Statement of Christopher L. Eisgruber, President of Princeton University, on the Supreme Court decision in Fisher v. University of Texas at Austin (June 23, 2016) (Fisher II).
The Supreme Court today rightly reaffirmed that colleges and universities have a compelling constitutional interest in achieving “the educational benefits that flow from student body diversity.” Today’s ruling continued a line of cases dating back to the 1978 Bakke decision. In those cases, the Court has consistently recognized that the judicious use of race as one factor among many admission criteria can play an important role in universities’ efforts to enroll talented students from all backgrounds, promote intercultural understanding, eliminate stereotypes, and cultivate leaders for our multiracial society.
I am especially pleased by the Court’s holding that once “a university gives a ‘reasoned, principled explanation’ for its decision, deference must be given to ‘the University’s conclusion, based on its experience and expertise, that a diverse student body would serve its educational goals.’” Policies like the one approved by the Court today are critically important to Princeton University and institutions of higher education across America. They have enabled us to break down barriers that would otherwise stand in the way of equal opportunity. They have allowed us to attract and enroll talented students who have made vital contributions to our classrooms and campuses, and who have used their educations to benefit our society and the world.
Justice Kennedy concludes his opinion by reiterating that “[c]onsiderable deference is owed to a university in defining those intangible characteristics, like student body diversity, that are central to its identity and educational mission.” He then adds that “it remains an enduring challenge to our Nation’s education system to reconcile the pursuit of diversity with the constitutional promise of equal treatment and dignity.” I appreciate both the deference that his opinion affords and the responsibility that accompanies its exercise. The goal of creating a diverse, inclusive, and equal society is fundamentally important to Princeton University, this country, and the world. I am confident that Princeton’s holistic admission policies have enhanced this University’s contribution to that mission. I am confident, too, that the alumni whom we have graduated as a result of those policies will be among the leaders who help our society make further progress on the challenges that confront us still.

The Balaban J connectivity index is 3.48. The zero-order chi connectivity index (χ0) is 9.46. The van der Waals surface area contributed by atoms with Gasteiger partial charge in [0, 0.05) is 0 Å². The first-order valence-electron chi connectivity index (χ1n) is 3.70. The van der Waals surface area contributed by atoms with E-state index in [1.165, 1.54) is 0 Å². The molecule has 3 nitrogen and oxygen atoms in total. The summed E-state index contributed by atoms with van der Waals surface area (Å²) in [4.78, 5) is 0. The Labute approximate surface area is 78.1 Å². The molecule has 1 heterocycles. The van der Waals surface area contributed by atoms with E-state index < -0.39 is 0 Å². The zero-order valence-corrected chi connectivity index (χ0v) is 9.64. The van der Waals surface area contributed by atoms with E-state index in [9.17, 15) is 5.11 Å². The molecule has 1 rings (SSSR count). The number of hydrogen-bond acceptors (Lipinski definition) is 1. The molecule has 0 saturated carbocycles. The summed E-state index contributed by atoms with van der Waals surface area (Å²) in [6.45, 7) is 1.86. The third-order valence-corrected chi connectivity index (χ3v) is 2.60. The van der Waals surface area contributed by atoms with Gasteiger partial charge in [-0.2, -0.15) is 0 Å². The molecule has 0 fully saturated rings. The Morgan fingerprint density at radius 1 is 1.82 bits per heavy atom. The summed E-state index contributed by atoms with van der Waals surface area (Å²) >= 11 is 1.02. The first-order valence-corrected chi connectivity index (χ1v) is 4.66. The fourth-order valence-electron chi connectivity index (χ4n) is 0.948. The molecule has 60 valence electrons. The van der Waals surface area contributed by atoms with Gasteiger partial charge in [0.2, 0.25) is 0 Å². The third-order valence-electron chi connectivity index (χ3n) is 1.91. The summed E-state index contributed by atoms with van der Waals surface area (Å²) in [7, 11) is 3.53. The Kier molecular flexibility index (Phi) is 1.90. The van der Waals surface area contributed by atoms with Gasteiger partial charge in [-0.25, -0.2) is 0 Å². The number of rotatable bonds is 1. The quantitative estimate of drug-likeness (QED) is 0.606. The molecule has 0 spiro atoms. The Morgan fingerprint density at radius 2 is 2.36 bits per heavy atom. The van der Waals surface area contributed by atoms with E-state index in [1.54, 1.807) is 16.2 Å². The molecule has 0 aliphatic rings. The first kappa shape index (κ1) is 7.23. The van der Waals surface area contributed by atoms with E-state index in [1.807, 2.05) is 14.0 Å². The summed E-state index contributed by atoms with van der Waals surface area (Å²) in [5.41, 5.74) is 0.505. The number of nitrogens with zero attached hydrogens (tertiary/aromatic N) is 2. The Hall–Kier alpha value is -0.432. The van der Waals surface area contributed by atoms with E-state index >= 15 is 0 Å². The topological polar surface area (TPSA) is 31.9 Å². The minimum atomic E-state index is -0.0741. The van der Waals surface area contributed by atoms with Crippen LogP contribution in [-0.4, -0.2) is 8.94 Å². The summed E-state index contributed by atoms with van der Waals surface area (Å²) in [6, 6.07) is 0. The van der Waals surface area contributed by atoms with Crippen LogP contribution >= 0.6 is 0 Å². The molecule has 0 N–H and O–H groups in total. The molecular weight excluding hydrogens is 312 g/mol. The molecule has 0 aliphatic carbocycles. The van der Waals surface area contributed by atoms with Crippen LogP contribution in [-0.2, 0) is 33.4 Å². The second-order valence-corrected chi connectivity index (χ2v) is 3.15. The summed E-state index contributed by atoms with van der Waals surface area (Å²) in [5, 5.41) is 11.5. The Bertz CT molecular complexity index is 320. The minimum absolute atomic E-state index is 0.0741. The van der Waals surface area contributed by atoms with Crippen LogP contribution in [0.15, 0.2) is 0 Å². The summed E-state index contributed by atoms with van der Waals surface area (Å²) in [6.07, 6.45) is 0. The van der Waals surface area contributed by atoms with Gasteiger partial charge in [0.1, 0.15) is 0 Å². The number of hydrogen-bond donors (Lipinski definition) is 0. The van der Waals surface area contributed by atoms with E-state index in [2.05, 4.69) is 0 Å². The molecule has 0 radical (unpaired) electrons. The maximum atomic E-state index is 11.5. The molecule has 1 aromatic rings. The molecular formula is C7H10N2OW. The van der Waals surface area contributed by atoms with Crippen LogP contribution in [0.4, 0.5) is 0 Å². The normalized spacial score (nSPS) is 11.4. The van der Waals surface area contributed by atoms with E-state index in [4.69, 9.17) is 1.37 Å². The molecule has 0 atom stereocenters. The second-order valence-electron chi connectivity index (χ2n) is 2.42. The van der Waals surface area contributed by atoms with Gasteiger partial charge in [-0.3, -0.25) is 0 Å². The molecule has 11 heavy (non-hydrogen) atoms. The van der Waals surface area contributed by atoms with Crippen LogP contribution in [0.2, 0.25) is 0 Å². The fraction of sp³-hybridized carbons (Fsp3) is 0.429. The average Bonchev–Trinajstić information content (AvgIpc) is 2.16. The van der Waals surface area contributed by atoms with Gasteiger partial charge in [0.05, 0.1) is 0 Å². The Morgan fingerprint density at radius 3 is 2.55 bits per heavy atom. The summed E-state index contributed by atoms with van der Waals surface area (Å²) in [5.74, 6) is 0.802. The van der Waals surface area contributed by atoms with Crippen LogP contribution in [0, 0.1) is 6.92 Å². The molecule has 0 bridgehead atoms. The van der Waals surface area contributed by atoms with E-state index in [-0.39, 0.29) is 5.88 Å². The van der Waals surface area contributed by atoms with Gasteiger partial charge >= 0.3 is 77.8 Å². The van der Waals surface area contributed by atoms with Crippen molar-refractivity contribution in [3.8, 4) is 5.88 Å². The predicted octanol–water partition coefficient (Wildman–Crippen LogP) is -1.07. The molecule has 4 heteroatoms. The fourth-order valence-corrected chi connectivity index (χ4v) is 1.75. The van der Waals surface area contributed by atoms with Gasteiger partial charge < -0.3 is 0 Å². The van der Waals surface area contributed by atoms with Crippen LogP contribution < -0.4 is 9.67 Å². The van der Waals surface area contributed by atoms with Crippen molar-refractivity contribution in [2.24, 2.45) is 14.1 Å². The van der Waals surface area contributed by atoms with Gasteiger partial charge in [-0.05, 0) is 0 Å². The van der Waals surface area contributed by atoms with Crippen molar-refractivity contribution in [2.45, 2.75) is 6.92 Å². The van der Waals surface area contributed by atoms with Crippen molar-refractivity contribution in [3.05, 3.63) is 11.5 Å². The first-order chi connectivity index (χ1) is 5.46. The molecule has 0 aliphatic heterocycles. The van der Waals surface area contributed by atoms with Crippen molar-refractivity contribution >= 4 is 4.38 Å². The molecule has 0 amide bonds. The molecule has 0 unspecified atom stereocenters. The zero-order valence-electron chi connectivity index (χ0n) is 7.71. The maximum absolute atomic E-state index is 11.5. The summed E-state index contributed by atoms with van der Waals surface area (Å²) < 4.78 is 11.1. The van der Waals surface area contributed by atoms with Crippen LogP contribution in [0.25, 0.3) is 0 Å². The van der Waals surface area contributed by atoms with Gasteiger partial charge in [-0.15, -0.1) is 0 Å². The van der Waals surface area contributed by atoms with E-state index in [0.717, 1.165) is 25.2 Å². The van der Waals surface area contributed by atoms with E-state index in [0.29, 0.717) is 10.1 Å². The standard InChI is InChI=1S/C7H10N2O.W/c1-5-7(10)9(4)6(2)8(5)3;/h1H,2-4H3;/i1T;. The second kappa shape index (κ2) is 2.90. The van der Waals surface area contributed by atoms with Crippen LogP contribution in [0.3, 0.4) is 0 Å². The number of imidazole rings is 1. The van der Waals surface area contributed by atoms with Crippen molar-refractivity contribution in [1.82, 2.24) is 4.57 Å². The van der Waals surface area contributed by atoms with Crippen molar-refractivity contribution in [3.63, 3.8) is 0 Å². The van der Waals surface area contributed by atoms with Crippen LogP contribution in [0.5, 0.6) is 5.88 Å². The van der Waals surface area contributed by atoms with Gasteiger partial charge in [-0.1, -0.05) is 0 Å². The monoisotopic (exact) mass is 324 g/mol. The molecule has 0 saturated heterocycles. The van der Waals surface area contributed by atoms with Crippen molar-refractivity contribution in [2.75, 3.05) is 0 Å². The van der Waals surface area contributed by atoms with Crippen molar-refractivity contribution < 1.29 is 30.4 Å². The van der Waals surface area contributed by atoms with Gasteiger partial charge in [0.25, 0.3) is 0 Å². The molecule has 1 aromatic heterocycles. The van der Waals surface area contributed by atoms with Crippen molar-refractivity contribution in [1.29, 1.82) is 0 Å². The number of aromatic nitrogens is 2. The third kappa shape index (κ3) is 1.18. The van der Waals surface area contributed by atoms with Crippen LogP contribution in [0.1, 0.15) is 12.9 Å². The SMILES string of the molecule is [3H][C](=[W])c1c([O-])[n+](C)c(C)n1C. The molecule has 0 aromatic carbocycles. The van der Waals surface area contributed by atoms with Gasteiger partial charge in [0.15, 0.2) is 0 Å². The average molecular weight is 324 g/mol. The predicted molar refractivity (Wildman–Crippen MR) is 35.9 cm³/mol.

Fisher II, slip op. at 11.
 Fisher II, slip op. at 12 (“As this Court has said, enrolling a diverse student body ‘promotes cross-racial understanding, helps to break down racial stereotypes, and enables students to better understand persons of different races.’ … Equally important, ‘student body diversity promotes learning outcomes, and better prepares students for an increasingly diverse workforce and society.’”).
 Fisher II, slip op. at 7.
 Fisher II, slip op. at 19.
 Fisher II, slip op. at 19.